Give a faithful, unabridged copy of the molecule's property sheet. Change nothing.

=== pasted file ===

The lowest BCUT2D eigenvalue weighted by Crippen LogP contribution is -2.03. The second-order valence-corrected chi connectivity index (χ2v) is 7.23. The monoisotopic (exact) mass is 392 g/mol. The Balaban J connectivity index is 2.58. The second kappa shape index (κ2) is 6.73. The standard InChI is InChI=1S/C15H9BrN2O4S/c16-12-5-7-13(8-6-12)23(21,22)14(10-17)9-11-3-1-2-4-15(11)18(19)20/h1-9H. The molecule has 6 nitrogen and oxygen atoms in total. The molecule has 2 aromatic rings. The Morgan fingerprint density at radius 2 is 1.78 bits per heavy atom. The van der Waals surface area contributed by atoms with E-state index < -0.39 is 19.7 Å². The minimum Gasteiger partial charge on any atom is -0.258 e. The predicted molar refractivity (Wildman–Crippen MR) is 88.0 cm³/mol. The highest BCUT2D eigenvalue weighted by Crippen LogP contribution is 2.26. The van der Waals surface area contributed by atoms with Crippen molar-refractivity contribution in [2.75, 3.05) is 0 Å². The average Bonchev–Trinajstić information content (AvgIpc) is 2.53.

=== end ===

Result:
The lowest BCUT2D eigenvalue weighted by Crippen LogP contribution is -2.03. The second-order valence-corrected chi connectivity index (χ2v) is 7.23. The monoisotopic (exact) mass is 392 g/mol. The Balaban J connectivity index is 2.58. The second kappa shape index (κ2) is 6.73. The standard InChI is InChI=1S/C15H9BrN2O4S/c16-12-5-7-13(8-6-12)23(21,22)14(10-17)9-11-3-1-2-4-15(11)18(19)20/h1-9H. The molecule has 6 nitrogen and oxygen atoms in total. The molecule has 2 aromatic rings. The Morgan fingerprint density at radius 2 is 1.78 bits per heavy atom. The van der Waals surface area contributed by atoms with E-state index < -0.39 is 19.7 Å². The minimum Gasteiger partial charge on any atom is -0.258 e. The predicted molar refractivity (Wildman–Crippen MR) is 88.0 cm³/mol. The highest BCUT2D eigenvalue weighted by Crippen LogP contribution is 2.26. The van der Waals surface area contributed by atoms with Crippen molar-refractivity contribution in [2.75, 3.05) is 0 Å². The average Bonchev–Trinajstić information content (AvgIpc) is 2.53.